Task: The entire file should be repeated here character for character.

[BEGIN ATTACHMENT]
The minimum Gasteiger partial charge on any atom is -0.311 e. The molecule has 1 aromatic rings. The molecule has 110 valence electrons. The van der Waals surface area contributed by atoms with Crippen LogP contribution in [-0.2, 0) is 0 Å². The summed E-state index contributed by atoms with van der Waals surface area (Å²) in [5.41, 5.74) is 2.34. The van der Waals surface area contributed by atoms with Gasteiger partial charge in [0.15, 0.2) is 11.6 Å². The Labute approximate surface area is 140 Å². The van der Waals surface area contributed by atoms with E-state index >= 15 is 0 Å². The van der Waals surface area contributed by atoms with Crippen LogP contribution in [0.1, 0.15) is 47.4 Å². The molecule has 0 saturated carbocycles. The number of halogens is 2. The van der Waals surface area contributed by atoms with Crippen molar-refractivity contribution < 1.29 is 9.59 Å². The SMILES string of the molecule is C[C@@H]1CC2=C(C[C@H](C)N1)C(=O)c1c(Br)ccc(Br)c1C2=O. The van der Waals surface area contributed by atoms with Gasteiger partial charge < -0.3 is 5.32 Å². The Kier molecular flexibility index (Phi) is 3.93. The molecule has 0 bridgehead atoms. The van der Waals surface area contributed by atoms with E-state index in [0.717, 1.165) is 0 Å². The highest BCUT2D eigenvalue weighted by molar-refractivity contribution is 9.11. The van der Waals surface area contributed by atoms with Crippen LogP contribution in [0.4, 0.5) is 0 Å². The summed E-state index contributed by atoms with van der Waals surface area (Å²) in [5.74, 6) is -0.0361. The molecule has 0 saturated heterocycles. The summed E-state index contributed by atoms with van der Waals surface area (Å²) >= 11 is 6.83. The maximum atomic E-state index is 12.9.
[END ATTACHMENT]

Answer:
The minimum Gasteiger partial charge on any atom is -0.311 e. The molecule has 1 aromatic rings. The molecule has 110 valence electrons. The van der Waals surface area contributed by atoms with Crippen LogP contribution in [-0.2, 0) is 0 Å². The summed E-state index contributed by atoms with van der Waals surface area (Å²) in [5.41, 5.74) is 2.34. The van der Waals surface area contributed by atoms with Gasteiger partial charge in [0.15, 0.2) is 11.6 Å². The Labute approximate surface area is 140 Å². The van der Waals surface area contributed by atoms with E-state index >= 15 is 0 Å². The van der Waals surface area contributed by atoms with Crippen LogP contribution in [0.1, 0.15) is 47.4 Å². The molecule has 0 saturated carbocycles. The number of halogens is 2. The van der Waals surface area contributed by atoms with Crippen molar-refractivity contribution < 1.29 is 9.59 Å². The SMILES string of the molecule is C[C@@H]1CC2=C(C[C@H](C)N1)C(=O)c1c(Br)ccc(Br)c1C2=O. The van der Waals surface area contributed by atoms with Gasteiger partial charge < -0.3 is 5.32 Å². The Kier molecular flexibility index (Phi) is 3.93. The molecule has 0 bridgehead atoms. The van der Waals surface area contributed by atoms with E-state index in [0.717, 1.165) is 0 Å². The highest BCUT2D eigenvalue weighted by molar-refractivity contribution is 9.11. The van der Waals surface area contributed by atoms with Crippen LogP contribution in [0.4, 0.5) is 0 Å². The summed E-state index contributed by atoms with van der Waals surface area (Å²) in [5.74, 6) is -0.0361. The molecule has 0 saturated heterocycles. The summed E-state index contributed by atoms with van der Waals surface area (Å²) >= 11 is 6.83. The maximum atomic E-state index is 12.9.